Next, In-kyung returns to reading the book. “For the extremely sensitive, the orchid can increase their pulse, make them feel light-footed, and at times, even cause hallucinations,” she reads, as we see In-hye begin to feel the harsh after effects. Still, the artist finds the stability to ask why her drawing of Sang-a needs to be kept private, leading her to be informed that the rich woman is only interested in things that are secretive. “Knowing what everyone else knows is no fun,” she states, aware that In-hye feels the same away.

Continuing, Sang-a notices In-hye’s paleness, so queries whether she is alright. Concurrently, In-kyung discovers that the roots of the blue orchids, when brewed as tea, can trigger deep sleeps, an action described by shamans as “the first step of the stairs to heaven” because it is the state that they often “come across the spirits of the deceased” in. At this point, Sang-a watches as the hallucinating In-hye, who is hearing that if she doesn’t escape she will die, collapses to the floor.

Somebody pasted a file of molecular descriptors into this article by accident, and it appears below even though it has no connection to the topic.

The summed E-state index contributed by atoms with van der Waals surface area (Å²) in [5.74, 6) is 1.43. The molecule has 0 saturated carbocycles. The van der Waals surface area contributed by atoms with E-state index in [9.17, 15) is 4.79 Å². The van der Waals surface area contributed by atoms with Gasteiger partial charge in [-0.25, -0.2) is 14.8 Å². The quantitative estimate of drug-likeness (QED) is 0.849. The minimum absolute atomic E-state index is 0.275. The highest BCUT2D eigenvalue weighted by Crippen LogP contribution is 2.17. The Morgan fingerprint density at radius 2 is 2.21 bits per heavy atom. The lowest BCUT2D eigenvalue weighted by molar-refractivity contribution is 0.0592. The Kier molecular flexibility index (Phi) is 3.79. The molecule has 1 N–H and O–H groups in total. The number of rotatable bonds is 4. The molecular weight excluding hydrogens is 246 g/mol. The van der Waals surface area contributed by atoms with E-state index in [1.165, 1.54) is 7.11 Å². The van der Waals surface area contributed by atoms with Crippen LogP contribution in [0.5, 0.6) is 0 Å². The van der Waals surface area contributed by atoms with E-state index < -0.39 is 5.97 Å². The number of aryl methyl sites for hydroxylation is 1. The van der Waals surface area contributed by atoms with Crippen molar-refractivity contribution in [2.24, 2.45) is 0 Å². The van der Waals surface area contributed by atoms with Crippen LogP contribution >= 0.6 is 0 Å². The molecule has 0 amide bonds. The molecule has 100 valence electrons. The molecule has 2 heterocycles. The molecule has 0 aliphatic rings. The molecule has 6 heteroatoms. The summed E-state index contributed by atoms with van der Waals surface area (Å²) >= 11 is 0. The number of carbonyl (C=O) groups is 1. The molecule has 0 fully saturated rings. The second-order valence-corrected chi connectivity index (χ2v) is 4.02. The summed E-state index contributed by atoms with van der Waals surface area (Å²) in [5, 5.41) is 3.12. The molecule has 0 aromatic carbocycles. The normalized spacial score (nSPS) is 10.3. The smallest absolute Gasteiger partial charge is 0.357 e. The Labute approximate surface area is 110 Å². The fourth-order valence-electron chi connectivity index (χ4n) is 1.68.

At the hospital, In-joo rushes to the room her sister is in, but is shushed upon arrival by Sang-a, who informs the eldest child that her sister is asleep, tired from all the tests. Worried, the office worker expresses her regret in coming so late, and is told that the condition of In-hye is deemed to be ventricular tachycardia, something that could cause her to die “any minute.” As such, the artist needs to undergo further exams, in addition to surgery, immediately so a defibrillator can be placed in her chest.